Sleep Disorder-Night Terrors Disorder

Sleep terrors are classified as a parasomnia — an undesirable behavior or experience during sleep. Sleep terrors are a disorder of arousal, meaning they occur during N3 sleep, the deepest stage of non-rapid eye movement (NREM) sleep. Another NREM disorder is sleepwalking, which can occur together with sleep terrors.


Cluster Number:
Wiki Number: PW205
Diagnosis: Sleep Terror Disorder
US Patients: 36.9% at 18 months but 19.7% at 30 months; in adults, 2.2%
World Patients:
Sex Ratio: B+; G; adults, no difference
Age Onset: at age 3½, one per week; frequency tapers off
Brain Area: high voltages in electroencephalography, higher heart rate and muscle tone; frontal lobe epilepsy, thalamic lesions,
Symptoms: 1-10 minutes in the first 3-4 hours of non-REM (early) sleep; usually happen in delta (slow-wave) sleep.
Progression: sit up and yell, time of autonomic arousal (speed-up)seem awake but are confused, sleepwalking, low blood sugar
Causes: PTSD, mental disorders, generalized anxiety disorder, higher frequency among relatives, asthma, constricted nasal passages
Medications: tricyclic antidepressants, benzodiazepines
Therapies: Children usually do not need treatment, diminish with age. Hypnosis may help. Better sleep habits.

Youtube Video:

Five Nights at Freddy’s

Youtube Video:

How to Stop Night Terrors

Amazon or Library Book: The Nightmare Dictionary

Click the book to link or order from Amazon.


The world-wide medical research
reports chosen for each diagnosis 

Clicking each title opens the
PubMed article’s summary-abstract.

  • Educational Resources to Support Patients with Parasomnias
    by Courtney D Molina on February 17, 2024

    This article serves to help reduce patient burden in searching for credible information about parasomnias-abnormal behaviors during sleep-including sleepwalking, night terrors, and rapid eye movement sleep behavior disorder. It exhibits a compiled list of accessible online resources about parasomnias as well as detailed descriptions about each resource. By increasing patient accessibility to clinically validated resources, patients are more empowered to take an active role in managing their...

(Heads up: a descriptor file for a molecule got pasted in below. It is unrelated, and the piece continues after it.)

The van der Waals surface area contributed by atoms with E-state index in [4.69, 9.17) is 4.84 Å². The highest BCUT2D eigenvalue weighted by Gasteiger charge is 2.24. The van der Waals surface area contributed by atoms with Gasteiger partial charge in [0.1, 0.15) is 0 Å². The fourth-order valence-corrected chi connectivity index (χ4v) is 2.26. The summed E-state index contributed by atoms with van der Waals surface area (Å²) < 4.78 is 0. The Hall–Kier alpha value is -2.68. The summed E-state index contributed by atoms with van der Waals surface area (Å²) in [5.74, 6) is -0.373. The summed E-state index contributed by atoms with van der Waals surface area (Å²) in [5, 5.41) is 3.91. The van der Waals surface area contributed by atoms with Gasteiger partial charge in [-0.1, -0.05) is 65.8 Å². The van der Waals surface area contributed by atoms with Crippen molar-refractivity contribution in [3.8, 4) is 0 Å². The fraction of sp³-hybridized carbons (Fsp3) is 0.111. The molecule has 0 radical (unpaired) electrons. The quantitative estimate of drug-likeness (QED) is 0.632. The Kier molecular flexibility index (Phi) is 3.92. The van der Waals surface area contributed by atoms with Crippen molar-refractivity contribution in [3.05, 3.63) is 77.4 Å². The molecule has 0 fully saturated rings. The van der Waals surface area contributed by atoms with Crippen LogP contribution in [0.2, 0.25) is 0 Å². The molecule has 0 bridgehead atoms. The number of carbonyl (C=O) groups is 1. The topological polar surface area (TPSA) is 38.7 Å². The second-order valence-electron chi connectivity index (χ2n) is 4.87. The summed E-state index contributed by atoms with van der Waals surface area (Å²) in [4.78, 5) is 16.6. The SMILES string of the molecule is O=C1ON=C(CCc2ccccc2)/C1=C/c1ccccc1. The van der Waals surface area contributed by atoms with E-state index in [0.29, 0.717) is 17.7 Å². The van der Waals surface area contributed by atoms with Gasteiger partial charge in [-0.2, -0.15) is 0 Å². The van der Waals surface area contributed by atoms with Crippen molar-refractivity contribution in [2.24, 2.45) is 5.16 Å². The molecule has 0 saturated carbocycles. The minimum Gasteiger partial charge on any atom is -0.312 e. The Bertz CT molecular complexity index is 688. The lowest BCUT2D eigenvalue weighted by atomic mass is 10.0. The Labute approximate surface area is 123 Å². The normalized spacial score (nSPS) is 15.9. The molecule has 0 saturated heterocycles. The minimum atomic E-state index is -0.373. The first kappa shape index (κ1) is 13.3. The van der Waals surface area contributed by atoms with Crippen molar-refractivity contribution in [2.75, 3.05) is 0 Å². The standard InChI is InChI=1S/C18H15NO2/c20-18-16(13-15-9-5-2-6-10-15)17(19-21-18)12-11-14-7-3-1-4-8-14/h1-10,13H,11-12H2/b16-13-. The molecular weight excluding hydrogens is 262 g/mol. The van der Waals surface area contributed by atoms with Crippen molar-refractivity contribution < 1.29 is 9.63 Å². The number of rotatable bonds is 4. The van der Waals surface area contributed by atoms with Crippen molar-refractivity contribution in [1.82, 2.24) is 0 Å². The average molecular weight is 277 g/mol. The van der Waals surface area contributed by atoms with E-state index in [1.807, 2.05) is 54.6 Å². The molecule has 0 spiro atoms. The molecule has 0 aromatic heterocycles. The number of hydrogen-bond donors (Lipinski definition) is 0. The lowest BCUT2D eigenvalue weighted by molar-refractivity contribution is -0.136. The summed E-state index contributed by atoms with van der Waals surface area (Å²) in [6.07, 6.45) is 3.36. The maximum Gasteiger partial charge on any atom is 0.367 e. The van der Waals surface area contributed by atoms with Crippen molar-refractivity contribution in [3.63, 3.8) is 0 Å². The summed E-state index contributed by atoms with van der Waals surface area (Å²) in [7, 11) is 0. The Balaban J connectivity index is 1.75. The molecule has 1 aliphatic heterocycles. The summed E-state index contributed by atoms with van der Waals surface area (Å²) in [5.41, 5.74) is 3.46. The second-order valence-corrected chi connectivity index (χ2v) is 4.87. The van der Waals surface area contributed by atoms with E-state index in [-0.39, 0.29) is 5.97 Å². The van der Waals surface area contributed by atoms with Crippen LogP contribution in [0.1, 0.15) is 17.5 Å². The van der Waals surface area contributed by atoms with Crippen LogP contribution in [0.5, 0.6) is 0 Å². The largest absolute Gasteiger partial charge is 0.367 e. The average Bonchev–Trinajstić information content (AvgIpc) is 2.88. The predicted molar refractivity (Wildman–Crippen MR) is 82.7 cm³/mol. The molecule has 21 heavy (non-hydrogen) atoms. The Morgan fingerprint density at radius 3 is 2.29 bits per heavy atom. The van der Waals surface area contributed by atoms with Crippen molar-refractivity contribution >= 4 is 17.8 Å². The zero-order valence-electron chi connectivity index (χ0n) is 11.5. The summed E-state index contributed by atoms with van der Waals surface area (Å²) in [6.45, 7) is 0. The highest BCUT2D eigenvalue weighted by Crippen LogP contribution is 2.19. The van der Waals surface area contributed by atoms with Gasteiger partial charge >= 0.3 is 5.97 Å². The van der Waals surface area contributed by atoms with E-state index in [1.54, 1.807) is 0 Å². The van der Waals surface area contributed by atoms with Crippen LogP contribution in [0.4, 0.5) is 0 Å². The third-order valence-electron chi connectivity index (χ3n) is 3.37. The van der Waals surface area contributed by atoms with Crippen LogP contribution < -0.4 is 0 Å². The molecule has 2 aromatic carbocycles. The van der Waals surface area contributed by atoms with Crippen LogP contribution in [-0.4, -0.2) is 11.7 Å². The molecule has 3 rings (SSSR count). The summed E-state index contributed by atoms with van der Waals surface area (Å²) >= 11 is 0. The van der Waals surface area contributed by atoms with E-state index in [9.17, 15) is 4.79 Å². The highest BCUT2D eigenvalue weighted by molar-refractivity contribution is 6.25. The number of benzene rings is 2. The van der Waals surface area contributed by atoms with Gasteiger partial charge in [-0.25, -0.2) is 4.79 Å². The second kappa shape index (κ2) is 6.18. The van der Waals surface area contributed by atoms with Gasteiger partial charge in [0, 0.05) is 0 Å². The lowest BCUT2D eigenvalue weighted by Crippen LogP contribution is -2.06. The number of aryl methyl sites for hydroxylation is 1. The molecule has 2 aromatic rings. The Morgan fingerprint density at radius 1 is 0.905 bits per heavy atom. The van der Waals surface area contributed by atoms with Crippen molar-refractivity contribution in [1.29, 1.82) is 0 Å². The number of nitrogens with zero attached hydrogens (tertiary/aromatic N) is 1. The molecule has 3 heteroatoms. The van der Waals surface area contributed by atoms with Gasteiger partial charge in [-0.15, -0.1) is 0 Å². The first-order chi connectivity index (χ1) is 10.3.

• Somnambulism
    by Ramona Cordani on February 17, 2024

    Somnambulism, also called sleepwalking, classified as a non-rapid eye movement sleep parasomnia, encompasses a range of abnormal paroxysmal behaviors, leading to sleepwalking in dissociated sleep in an altered state of consciousness with impaired judgment and configuring a kind of hierarchical continuum with confusional arousal and night terror. Despite being generally regarded as a benign condition, its potential severity entails social, personal, and even forensic consequences. This...

  • Sleep Terrors
    by Muna Irfan on February 17, 2024

    Sleep terrors, categorized under disorders of arousal, more prevalent in pediatric population, generally are self-limited but sometimes can persist or occur in adulthood. These are primed by factors enhancing homeostatic drive on backdrop of developmental predisposition and are precipitated by factors increasing sleep fragmentation resulting in dissociated state of sleep with some cerebral regions showing abnormal slow wave activity and others fast activity. This phenotypically evolves into...

  • Challenging Case: A Multidisciplinary Approach to Demystifying Chronic Sleep Impairment in an Infant with a Complex Medical and Behavioral Profile
    by Erica Gleason on January 30, 2024

    X is a 22-month-old White male infant with a complex medical history, including diagnoses of FBXO11 mutation, hypotonia, restrictive lung disease and mild intermittent asthma, laryngotracheomalacia, obstructive sleep apnea (OSA), feeding difficulties with a history of aspiration, gastroesophageal reflux disease (GERD), and developmental delays. X's medical presentation has resulted in multiple prior medical admissions for respiratory failure due to acute illnesses, procedures and treatments...